Harvard Art Museums’ gallery talks are designed to be a quick but focused look at a single object or a select group of works on view. Led by curators, curatorial fellows, conservators, and other experts, the talks are included with the price of admission, and most occur from 12:30 to 1pm—perfect for stopping by on a lunch break. Sometimes, however, the conversation takes a bit longer.
“I could say so much more about these works,” said Miriam Stewart, as she invited her audience to look at another of the museums’ Pre-Raphaelite paintings. Stewart, who is curator of the collection in the Division of European and American Art, stuck around for a few minutes to answer questions after her talk about Pre-Raphaelite artists, poetry, and the artists’ patrons (and their resulting paintings and drawings). “The subject was inspired by the labels that I wrote for a recent rotation in the gallery, and I was happy to have a chance to share some serendipitous connections between the paintings and drawings on display,” Stewart said. “I find that the interest of the visitors really energizes me, and I very much enjoy our interactions.”
A key component of the Harvard Art Museums’ programming for the past two years, gallery talks like Stewart’s occur at least once a week, and are meant to highlight the rich and diverse collection of objects on view. (Taking one of our regularly scheduled student guide tours, which are led by Harvard undergraduates, is another way to learn more about our collections.) Gallery talks focus on both intellectual and practical considerations, exploring not only the themes at play in a gallery but also various aspects of the installation process. Subjects range from ancient Egyptian mummies, to medieval stained glass, to 21st-century sculpture.
Some talks are presented as part of a larger series. For example, a recent set of talks has been designed to coincide with the first 100 days of the new U.S. administration; the series tackles such topics as political power and activism, art and resistance, global citizenship, and the role of the arts over time—themes that are considered through close looking at works from across the collections and from around the world.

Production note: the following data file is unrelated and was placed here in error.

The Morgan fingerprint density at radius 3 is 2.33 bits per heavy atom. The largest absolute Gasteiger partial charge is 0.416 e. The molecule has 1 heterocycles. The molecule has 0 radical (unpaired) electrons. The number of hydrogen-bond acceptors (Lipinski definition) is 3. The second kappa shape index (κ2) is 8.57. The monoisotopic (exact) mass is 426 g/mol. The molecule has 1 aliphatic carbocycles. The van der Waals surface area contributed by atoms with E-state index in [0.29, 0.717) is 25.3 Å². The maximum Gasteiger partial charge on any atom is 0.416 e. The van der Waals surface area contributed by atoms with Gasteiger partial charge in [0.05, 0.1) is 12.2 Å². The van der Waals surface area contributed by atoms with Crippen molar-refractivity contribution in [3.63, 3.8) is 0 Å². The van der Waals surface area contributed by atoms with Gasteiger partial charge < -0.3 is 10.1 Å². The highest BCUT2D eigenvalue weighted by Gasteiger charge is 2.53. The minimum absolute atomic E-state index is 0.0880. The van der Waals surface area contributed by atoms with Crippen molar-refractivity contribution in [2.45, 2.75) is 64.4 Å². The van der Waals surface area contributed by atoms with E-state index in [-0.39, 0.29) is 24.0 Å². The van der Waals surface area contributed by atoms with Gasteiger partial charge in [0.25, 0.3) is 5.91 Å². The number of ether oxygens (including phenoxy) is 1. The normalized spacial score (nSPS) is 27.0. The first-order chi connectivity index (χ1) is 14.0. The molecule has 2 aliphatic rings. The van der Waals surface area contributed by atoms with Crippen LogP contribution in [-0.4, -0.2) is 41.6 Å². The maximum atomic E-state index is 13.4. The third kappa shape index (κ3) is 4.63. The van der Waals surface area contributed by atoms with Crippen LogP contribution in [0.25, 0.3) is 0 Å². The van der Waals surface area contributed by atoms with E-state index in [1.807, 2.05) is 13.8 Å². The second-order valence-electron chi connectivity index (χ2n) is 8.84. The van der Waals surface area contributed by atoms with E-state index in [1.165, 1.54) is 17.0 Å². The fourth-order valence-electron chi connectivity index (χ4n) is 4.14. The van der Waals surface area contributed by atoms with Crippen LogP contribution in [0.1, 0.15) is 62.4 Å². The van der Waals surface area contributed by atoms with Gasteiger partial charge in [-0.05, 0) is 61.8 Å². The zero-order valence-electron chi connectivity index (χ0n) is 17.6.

During one such talk, Ethan Lasser, the head of the Division of European and American Art and the Theodore E. Stebbins Jr. Curator of American Art, discussed the museums’ presidential portraits, including two different paintings of George Washington, by Charles Willson Peale and Gilbert Stuart. Lasser and his audience contrasted the compositions, as well as the implications of each type of portrayal. In concluding, Lasser encouraged visitors to think about how presidents’ likenesses have been presented and reproduced throughout history and to apply that sensibility to contemporary images they encounter.
Other series have been united by a focus on a particular medium or technique, such as the monthly talks about prints recently offered by Elizabeth Rudy, the Carl A. Weyerhaeuser Associate Curator of Prints. Still others have centered on a key work—such as Winslow Homer’s Summer Night (1890), on loan from the Musée d’Orsay in Paris—or on exhibitions, including Drawing: The Invention of a Modern Medium (January 21–May 7, 2017).
Not all talks focus on art; one popular and long-running talk covers the museums’ eight-year expansion and architectural renovation. This special one-hour discussion is led by Peter Atkinson, director of facilities planning and management. People who attend seem to be fascinated to learn more about the building, Atkinson said. The curiosity sparked by the talk often draws visitors further into the building—and, in turn, into the museums’ remarkable collections.
To find the next gallery talk, visit our calendar. Gallery talks are free with museums admission. Because each talk is limited to 15 people, tickets are required. Tickets will become available at the admissions desk 10 minutes before the start of each talk.